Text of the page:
DESIGN AND PROCESSING OF NICO-BASED SUPERALLOYS FOR THE STUDY OF SOLUTE SEGREGATION AT PLANAR DEFECTS DURING HIGH TEMPERATURE DEFORMATION
Ni-based superalloys have been widely used for high temperature applications such as turbine blades for jet propulsion and power plants due to their excellent creep, fatigue, and corrosion resistance. But as the demand for higher temperature capability and strength increases, there remains a need to better understand high temperature deformation mechanisms and improve and strengthen superalloys at these elevated temperatures. Recently, a correlation has been observed between solute segregation at planar defects (stacking faults, antiphase boundaries, etc) and enhanced high temperature creep properties – known colloquially as phase transformation strengthening. Experimentally, regardless of alloy composition, strong Co segregation at planar defects along with Cr has been observed. In addition, it has been suggested by density functional theory work that Co would promote Cr concentration at stacking faults by forming strong Cr-Co bonds. Based on these findings, it was hypothesized the presence of Co provides a significant thermodynamic driving force for segregation to planar defects.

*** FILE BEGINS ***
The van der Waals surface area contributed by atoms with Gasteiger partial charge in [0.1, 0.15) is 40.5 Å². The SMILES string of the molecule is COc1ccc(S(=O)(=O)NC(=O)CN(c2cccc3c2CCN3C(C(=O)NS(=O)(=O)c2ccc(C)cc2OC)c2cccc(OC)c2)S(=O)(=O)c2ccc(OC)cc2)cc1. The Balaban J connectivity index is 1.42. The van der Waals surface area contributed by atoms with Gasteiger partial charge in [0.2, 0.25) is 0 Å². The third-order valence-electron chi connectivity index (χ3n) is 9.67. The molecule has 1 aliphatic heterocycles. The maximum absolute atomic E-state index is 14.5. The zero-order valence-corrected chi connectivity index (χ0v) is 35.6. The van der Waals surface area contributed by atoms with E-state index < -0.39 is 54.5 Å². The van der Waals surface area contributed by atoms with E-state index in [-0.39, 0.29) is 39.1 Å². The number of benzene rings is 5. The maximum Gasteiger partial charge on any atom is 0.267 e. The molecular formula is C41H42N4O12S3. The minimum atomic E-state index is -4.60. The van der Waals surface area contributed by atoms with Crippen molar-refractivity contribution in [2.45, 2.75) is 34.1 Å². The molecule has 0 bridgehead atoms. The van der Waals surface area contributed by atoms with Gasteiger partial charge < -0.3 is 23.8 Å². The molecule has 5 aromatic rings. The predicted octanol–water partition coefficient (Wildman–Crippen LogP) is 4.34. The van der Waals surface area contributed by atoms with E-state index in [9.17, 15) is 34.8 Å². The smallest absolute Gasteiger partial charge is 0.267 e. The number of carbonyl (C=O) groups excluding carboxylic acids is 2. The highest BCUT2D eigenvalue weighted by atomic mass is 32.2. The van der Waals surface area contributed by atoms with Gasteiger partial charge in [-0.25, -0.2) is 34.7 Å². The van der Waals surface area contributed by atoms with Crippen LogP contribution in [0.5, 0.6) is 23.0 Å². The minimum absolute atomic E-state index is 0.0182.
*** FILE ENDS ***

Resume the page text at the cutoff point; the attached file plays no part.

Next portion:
In order to further investigate the correlation between solute segregation and deformation mechanisms the fabrication of a planar front single crystal Ni-based superalloy and its microstructure, alloy composition, and microhardness properties of the as-zone melted and solution heat treated states were investigated and compared to the directionally-solidified state to study the effect of microsegregation on these alloy characteristics. Next, new Co-containing, Cr-free alloys are designed to optimize g-g’ volume fraction, size, and morphology to mimic microstructures observed in single crystal superalloys. The general alloy design strategy and approach are outlined, and the composition, microstructure, phase transformation temperatures, and mechanical properties of new Cr-free and Co-containing alloys are reported. A new set of Cr-free alloys have thus been designed, with modifications of Nb, Ta, and Ti additions ranging from 3 to 7 at.% to investigate the role of these elements on the phase transformation strengthening mechanism at elevated temperatures.
NSF CAREER DMR-1848128
- Doctor of Philosophy
- Materials Engineering
- West Lafayette